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Ahmadinejad Undeterred As Sanctions Take Bite

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Ahmadinejad Undeterred As Sanctions Take Bite

Ahmadinejad Undeterred As Sanctions Take Bite

Ahmadinejad Undeterred As Sanctions Take Bite

  • Download
  • <iframe src="" width="100%" height="290" frameborder="0" scrolling="no" title="NPR embedded audio player">
  • Transcript

Iranian President Mahmoud Ahmadinejad speaks at United Nations headquarters in New York on Tuesday. Seth Wenig/Associated Press hide caption

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Seth Wenig/Associated Press

Iranian President Mahmoud Ahmadinejad, in New York on Tuesday for a United Nations meeting on poverty, blamed suffering around the world on "capitalism" and "transnational corporations." He may as well have been speaking about his own country.

The latest round of economic sanctions on Iran has prompted Western banks and other corporations to back out of business deals with Tehran.

The effectiveness of the sanctions program is in part a tribute to relentless U.S. efforts to squeeze the Iranian economy, in the hope of dissuading Iran from pursuing nuclear weapons.

Whenever the Iranian government finds a loophole in the sanctions, the U.S. Treasury Department, or allied governments, move swiftly to plug it. There are now sanctions on Iran imposed by the United Nations, by the European Union and by individual governments — with the United States leading the way.

"Today, Iran is effectively unable to access financial services from reputable banks and is increasingly unable to conduct major transactions in dollars or in euros," said Stuart Levey, Treasury undersecretary for terrorism and financial intelligence. Levey ran the Iran sanctions program under President George W. Bush, and President Obama kept him on.

"This trend is no longer limited to the financial sector," Levey said in a speech before the Center for Strategic and International Studies. "Almost every day, we receive reports of major firms around the world deciding to pull out of business deals with Iran."

Companies Think Twice

Companies fear that by doing business with Iran, they could find themselves becoming U.S. targets. Sometimes a personal warning from the Treasury undersecretary is needed to drive that point home.

In 2007, Levey contacted a major European bank, asking why it was going to let Iran use one of its accounts to solicit contractor bids to build Iranian power plants. In response, the bank immediately blocked such transactions.

Other Western companies have also broken off deals with Iranian companies under U.S. pressure. One example is Naftiran, an oil-marketing firm in Iran that is now under sanction.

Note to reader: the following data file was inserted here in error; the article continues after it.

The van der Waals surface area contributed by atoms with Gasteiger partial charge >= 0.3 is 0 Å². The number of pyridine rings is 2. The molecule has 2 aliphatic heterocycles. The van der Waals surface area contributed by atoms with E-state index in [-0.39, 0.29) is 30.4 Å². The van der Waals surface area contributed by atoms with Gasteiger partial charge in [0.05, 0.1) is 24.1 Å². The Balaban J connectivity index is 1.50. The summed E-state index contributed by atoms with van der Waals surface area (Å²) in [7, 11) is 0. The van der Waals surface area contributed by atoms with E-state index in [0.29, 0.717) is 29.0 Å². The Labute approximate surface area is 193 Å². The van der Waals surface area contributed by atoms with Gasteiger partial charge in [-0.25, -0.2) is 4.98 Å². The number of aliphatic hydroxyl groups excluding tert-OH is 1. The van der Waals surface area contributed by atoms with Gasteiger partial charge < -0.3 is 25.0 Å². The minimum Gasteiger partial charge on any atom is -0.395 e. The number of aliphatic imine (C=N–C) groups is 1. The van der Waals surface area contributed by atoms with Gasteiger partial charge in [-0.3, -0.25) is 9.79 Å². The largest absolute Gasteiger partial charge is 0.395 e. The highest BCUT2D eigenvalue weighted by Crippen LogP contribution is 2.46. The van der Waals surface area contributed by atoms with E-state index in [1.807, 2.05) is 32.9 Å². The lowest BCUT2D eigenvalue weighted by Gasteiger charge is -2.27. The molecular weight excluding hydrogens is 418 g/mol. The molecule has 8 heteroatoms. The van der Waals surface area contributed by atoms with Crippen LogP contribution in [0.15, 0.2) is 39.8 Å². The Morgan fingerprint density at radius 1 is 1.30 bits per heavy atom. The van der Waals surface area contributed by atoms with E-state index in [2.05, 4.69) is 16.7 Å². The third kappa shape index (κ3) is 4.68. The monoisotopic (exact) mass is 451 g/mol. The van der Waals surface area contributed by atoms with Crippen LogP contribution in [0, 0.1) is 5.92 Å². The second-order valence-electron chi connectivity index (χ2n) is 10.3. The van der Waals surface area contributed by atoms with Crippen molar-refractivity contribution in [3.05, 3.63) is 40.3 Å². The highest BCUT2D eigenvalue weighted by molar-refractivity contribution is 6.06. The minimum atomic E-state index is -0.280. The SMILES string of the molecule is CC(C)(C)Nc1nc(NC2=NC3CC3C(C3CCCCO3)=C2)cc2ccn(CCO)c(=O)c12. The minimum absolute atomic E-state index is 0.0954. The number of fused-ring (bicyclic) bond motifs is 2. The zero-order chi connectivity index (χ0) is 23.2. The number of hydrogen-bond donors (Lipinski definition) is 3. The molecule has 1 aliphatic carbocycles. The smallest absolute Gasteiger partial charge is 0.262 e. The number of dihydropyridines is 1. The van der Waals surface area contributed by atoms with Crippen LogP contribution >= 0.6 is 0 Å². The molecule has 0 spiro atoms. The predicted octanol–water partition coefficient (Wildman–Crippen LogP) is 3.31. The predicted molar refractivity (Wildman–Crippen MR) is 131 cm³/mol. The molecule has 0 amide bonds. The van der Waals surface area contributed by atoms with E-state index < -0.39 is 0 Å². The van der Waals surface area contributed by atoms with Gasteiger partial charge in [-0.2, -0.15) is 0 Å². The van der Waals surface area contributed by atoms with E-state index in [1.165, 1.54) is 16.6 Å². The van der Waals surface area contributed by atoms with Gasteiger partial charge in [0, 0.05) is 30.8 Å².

"Banks that do transactions with Naftiran will find their access to the U.S. financial system shut off," says David Kirsch, director of market intelligence for PFC Energy. "So Iran has had to find other channels through which to direct its crude oil exports." The U.S. financial market is the biggest in the world, and no Western company wants to jeopardize its U.S. connections.

Kirsch and other oil experts say such problems are likely to soon cause a drop-off in Iranian oil exports. And there are other problems: Insurance companies are increasingly reluctant to cover Iranian cargoes. Shipping companies think twice about sending tankers to Iranian terminals. Kirsch says Western companies worry someone may suggest they are facilitating Iran's nuclear program.

"Nobody wanted that reputation, no one wanted that tag applied to them," Kirsch says, "so we have seen a number of companies walk away from the Iranian trade even before sanctions were approached. Now you're seeing a lot of companies take a very broad interpretation and just limit their exposure across the board."

Ideological Blinders

There is even evidence that the impact of the sanctions is causing dissension within the Iranian leadership. Former President Hashemi Rafsanjani last week cautioned other Iranian leaders "to take the sanctions seriously and not as a joke."

But there's no sign Ahmadinejad is worried. In an interview with ABC on Sunday, he scoffed at the idea that sanctions have been effective in Iran.

"None of this is a problem," Ahmadinejad said, speaking through an interpreter. "If you want to say it's effective, why not wait for the next six months or a year and see with your own eyes whether there are effects or not? And I tell you, there are none."

In fact, some governments still support investing in Iran. China is one, but so is Turkey, a U.S. ally. Just last week, Turkish Prime Minister Tayyip Erdogan said he'd like to see his country triple its trade with Iran over the next five years.

The bottom line: Though sanctions are having an effect, there's no sign they're moving the Iranian government any closer to canceling any plans it has for nuclear weapons or considering rapprochement with the United States.

"The Iranian government may just be too ideologically intransigent to make those cost-benefit analyses," said Ray Takeyh, a senior fellow at the Council on Foreign Relations.

"They have very little else to base their rule on," said Takeyh. "This is not a republic that is economically efficient. This is not a republic that is representative in the sense that Iranian people vote for it. This is a country whose raison d'etre is ideological animus to American infiltration of the Middle East. For them to give that up, I think, would be very difficult."